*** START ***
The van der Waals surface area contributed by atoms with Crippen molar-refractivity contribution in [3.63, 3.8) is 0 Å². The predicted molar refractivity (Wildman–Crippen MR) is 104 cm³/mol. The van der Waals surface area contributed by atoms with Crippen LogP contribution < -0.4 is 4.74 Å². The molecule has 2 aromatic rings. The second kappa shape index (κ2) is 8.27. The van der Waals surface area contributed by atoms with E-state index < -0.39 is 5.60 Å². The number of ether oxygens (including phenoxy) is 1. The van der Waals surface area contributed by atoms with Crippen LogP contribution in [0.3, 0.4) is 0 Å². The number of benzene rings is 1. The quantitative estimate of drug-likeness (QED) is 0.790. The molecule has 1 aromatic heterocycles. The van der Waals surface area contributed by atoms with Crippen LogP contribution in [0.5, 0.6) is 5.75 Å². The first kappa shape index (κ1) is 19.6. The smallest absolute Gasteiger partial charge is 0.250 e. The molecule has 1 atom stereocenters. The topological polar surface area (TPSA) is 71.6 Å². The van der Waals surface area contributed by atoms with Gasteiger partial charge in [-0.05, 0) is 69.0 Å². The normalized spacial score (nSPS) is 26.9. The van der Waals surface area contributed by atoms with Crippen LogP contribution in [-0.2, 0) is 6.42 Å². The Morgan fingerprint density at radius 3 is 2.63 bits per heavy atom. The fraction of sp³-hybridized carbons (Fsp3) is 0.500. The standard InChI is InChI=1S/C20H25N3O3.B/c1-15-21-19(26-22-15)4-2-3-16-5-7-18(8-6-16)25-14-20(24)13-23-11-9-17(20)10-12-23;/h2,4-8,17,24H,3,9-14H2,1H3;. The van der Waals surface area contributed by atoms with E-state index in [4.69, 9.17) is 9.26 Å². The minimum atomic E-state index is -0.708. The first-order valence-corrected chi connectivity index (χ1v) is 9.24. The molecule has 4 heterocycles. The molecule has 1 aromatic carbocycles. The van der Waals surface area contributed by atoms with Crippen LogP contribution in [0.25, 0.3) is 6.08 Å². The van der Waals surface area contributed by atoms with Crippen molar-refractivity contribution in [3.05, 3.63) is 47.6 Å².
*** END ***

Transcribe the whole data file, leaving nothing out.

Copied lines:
The van der Waals surface area contributed by atoms with Crippen molar-refractivity contribution in [3.63, 3.8) is 0 Å². The predicted molar refractivity (Wildman–Crippen MR) is 104 cm³/mol. The van der Waals surface area contributed by atoms with Crippen LogP contribution < -0.4 is 4.74 Å². The molecule has 2 aromatic rings. The second kappa shape index (κ2) is 8.27. The van der Waals surface area contributed by atoms with E-state index < -0.39 is 5.60 Å². The number of ether oxygens (including phenoxy) is 1. The van der Waals surface area contributed by atoms with Crippen LogP contribution in [0.3, 0.4) is 0 Å². The number of benzene rings is 1. The quantitative estimate of drug-likeness (QED) is 0.790. The molecule has 1 aromatic heterocycles. The van der Waals surface area contributed by atoms with Crippen LogP contribution in [0.5, 0.6) is 5.75 Å². The first kappa shape index (κ1) is 19.6. The smallest absolute Gasteiger partial charge is 0.250 e. The molecule has 1 atom stereocenters. The topological polar surface area (TPSA) is 71.6 Å². The van der Waals surface area contributed by atoms with Gasteiger partial charge in [-0.05, 0) is 69.0 Å². The normalized spacial score (nSPS) is 26.9. The van der Waals surface area contributed by atoms with Crippen LogP contribution in [-0.2, 0) is 6.42 Å². The Morgan fingerprint density at radius 3 is 2.63 bits per heavy atom. The fraction of sp³-hybridized carbons (Fsp3) is 0.500. The standard InChI is InChI=1S/C20H25N3O3.B/c1-15-21-19(26-22-15)4-2-3-16-5-7-18(8-6-16)25-14-20(24)13-23-11-9-17(20)10-12-23;/h2,4-8,17,24H,3,9-14H2,1H3;. The van der Waals surface area contributed by atoms with E-state index in [4.69, 9.17) is 9.26 Å². The minimum atomic E-state index is -0.708. The first-order valence-corrected chi connectivity index (χ1v) is 9.24. The molecule has 4 heterocycles. The molecule has 1 aromatic carbocycles. The van der Waals surface area contributed by atoms with Crippen LogP contribution in [0.25, 0.3) is 6.08 Å². The van der Waals surface area contributed by atoms with Crippen molar-refractivity contribution in [3.05, 3.63) is 47.6 Å².